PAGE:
WASHINGTON — The Space Development Agency has selected Lockheed Martin and York Space Systems to build the satellites for the first tranche of its transport layer ― an on-orbit mesh network that is key to the Pentagon’s plans to connect on orbit sensors with terrestrial shooters ― the agency announced Aug. 31.
Each company will build 10 satellites for SDA, though at vastly different prices. While York Space Systems will receive $94 million to build its 10 satellites, Lockheed Martin will receive $188 million for the same number. According to SDA Director Derek Tournear, that difference reflects the agency’s firm-fixed-price contract approach to this solicitation, where they asked companies to give them a price point to meet SDA’s detailed specifications.
“We have two providers roughly providing the same thing at different prices. How does that work? It works simply as we put out a solicitation that gave requirements and gave a schedule, and we asked for firm-fixed-price bids based on those requirements and schedule,” explained Tournear in a media call following the announcement. “We had several providers that bid that came back with a range of different technical solutions and a range of prices.
“We awarded them based completely on the technical merit and what we thought was their ability to be able to make schedule and provide a solution, and then price was factored into that,” he added. “That’s what led York and Lockheed Martin to come out on top.”
The satellites will comprise Tranche 0 of the agency’s planned transport layer, a constellation of satellites that can transfer data globally through optical intersatellite links. Tournear has previously noted the space-based mesh network will form the space component to the Defense Department’s Joint All-Domain Command and Control enterprise, or JADC2.
“The transport layer, which is what the draft [request for proposals] and the industry day was talking about today, is going to be the unifying effort across the department. That is going to be what we use for low-latency [communications] to be able to pull these networks together, and that, in essence, is going to be the main unifying truss for the JADC2 and that effort moving forward. That is going to be the space network that is utilized for that,” Tournear explained in April.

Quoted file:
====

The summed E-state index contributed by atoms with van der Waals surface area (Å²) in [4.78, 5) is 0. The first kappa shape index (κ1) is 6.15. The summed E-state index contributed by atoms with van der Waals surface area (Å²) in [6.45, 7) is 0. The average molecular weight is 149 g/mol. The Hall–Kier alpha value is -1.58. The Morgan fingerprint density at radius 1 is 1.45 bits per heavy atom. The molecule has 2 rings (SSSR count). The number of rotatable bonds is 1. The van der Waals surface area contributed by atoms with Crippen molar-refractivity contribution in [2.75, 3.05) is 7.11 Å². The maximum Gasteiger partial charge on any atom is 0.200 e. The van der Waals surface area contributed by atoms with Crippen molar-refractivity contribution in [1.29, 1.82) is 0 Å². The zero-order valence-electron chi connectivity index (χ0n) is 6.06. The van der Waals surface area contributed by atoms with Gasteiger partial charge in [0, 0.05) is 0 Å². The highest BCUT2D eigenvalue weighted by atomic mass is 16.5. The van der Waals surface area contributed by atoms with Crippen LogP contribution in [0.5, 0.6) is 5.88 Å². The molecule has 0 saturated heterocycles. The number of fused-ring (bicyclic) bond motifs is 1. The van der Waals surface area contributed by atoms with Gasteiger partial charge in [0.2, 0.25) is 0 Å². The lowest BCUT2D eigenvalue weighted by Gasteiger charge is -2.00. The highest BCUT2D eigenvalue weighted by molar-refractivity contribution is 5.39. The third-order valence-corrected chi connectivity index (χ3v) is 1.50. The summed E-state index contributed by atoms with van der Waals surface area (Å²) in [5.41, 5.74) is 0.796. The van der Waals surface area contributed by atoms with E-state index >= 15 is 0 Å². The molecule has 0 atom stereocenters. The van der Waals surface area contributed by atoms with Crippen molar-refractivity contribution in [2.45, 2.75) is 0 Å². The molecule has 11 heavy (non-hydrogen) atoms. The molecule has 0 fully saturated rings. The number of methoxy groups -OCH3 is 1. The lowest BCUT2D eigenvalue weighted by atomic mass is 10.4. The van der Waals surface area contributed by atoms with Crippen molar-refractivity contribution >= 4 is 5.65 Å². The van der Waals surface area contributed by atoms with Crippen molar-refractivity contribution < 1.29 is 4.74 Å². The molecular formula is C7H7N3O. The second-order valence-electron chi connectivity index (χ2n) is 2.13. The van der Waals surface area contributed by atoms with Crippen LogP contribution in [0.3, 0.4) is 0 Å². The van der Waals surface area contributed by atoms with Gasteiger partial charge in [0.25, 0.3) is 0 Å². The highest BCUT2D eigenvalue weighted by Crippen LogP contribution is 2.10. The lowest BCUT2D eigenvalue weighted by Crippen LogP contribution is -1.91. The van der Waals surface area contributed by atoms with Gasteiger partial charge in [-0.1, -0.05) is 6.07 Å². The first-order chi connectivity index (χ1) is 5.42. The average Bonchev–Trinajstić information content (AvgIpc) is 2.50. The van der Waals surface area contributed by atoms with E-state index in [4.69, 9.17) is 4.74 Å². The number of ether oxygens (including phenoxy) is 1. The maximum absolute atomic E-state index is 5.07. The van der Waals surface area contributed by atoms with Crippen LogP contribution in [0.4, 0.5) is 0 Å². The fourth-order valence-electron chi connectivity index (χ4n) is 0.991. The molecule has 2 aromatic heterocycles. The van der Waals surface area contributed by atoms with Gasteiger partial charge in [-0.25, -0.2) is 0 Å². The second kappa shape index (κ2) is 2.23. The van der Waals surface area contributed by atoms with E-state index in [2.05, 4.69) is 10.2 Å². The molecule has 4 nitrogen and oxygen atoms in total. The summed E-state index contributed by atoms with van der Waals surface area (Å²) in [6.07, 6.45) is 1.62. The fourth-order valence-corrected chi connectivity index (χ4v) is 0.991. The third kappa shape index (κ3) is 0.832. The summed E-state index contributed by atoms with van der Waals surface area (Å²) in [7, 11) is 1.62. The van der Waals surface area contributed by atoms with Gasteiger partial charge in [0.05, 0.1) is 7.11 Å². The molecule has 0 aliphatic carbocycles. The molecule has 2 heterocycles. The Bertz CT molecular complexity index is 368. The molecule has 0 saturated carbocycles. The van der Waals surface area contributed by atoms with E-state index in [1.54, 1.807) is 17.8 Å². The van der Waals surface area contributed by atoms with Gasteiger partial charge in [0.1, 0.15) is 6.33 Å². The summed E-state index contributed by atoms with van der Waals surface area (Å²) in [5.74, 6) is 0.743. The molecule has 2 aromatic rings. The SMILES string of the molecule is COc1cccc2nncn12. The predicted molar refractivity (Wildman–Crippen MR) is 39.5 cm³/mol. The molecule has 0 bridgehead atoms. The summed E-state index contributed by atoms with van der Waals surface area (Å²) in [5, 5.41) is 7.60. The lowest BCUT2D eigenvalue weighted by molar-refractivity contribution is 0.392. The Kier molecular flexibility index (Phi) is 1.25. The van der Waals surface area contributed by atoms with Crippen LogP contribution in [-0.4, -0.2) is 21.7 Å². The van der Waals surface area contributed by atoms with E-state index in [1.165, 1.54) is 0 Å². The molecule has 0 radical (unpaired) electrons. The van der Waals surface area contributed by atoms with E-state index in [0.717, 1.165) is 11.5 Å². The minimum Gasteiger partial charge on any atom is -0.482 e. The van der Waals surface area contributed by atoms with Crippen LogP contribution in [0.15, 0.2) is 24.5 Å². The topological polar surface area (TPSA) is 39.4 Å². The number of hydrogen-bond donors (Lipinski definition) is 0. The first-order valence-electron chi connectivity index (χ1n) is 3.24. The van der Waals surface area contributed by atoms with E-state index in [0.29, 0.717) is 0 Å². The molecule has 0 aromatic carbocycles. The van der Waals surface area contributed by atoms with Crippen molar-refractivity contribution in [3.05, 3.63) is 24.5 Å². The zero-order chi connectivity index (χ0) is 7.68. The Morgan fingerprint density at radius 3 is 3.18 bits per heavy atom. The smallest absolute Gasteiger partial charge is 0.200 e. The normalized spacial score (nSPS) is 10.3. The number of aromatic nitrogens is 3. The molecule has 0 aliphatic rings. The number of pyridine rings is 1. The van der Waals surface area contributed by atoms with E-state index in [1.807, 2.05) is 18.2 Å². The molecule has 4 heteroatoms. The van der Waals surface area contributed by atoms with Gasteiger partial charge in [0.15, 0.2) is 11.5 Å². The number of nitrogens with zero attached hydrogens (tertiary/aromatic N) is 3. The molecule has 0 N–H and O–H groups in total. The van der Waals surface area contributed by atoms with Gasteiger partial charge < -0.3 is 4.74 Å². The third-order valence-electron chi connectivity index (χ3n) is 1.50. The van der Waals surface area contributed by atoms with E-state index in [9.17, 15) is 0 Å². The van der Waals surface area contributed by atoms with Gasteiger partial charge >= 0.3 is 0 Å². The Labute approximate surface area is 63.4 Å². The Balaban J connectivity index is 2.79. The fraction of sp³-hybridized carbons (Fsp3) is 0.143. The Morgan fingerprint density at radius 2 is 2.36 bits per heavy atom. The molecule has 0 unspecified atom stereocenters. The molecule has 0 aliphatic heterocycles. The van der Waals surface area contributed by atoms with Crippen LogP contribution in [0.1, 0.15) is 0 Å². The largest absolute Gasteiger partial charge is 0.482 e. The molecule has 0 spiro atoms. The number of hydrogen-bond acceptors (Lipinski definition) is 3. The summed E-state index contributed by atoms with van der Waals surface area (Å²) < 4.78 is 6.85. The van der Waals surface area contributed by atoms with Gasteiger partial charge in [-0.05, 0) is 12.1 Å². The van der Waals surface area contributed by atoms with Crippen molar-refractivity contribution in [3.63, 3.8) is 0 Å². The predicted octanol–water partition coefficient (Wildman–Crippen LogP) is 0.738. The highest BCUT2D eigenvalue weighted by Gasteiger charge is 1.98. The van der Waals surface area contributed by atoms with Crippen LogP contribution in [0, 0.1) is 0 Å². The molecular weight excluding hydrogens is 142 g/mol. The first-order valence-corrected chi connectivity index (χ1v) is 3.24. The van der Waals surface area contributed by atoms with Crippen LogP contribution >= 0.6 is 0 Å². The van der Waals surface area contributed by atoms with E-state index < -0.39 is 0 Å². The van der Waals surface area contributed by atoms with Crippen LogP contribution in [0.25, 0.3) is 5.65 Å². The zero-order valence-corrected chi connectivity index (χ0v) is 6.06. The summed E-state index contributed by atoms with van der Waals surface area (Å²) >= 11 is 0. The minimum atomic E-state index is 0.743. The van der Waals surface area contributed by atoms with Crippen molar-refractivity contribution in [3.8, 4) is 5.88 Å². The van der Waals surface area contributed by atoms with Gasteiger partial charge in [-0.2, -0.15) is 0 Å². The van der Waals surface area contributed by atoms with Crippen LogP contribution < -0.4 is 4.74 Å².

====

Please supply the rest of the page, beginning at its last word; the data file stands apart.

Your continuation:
Six of the 20 satellites will have Link-16 transmitters, allowing them to connect to warfighters through the military’s tactical network.
The contracts include on-time delivery of space vehicles and paths to optical intersatellite link interoperability. Work is expected to kick off within 30 days, said Tournear.
While Tranche 0 will be made up of just 20 satellites in low Earth orbit, SDA plans to add more satellites every two years as part of a spiral development approach. The transport layer will serve as the base for the new multi-layered National Defense Space Architecture, which will be made up of hundreds of interconnected satellites serving a number of missions — including tracking hypersonic weapons and providing beyond-line-of-sight targeting--primarily from low Earth orbit.
SDA plans to launch Tranche 0 into orbit in the fourth quarter of fiscal 2022.
“We’re looking about this time in exactly two years, we will be launching 20 satellites from two different performers to make up the nucleus of our Tranche 0 transport layer,” said Tournear.
According to the May 1 contract solicitation, the agency has six goals for its Tranche 0 transport layer:
- Demonstrate low-latency data transport to the war fighter over the optical cross link mesh network.
- Demonstrate the ability to deliver data from an external, space-based sensor to the war fighter via the transport layer.
- Demonstrate a limited battle management C3 functionality.
- Transfer Integrated Broadcast System data across the mesh network to the war fighter.
- Store, relay and transmit Link 16 data over the network in near real time.
- Operate a common timing reference independent of GPS.
Nathan Strout was the staff editor at C4ISRNET, where he covered the intelligence community.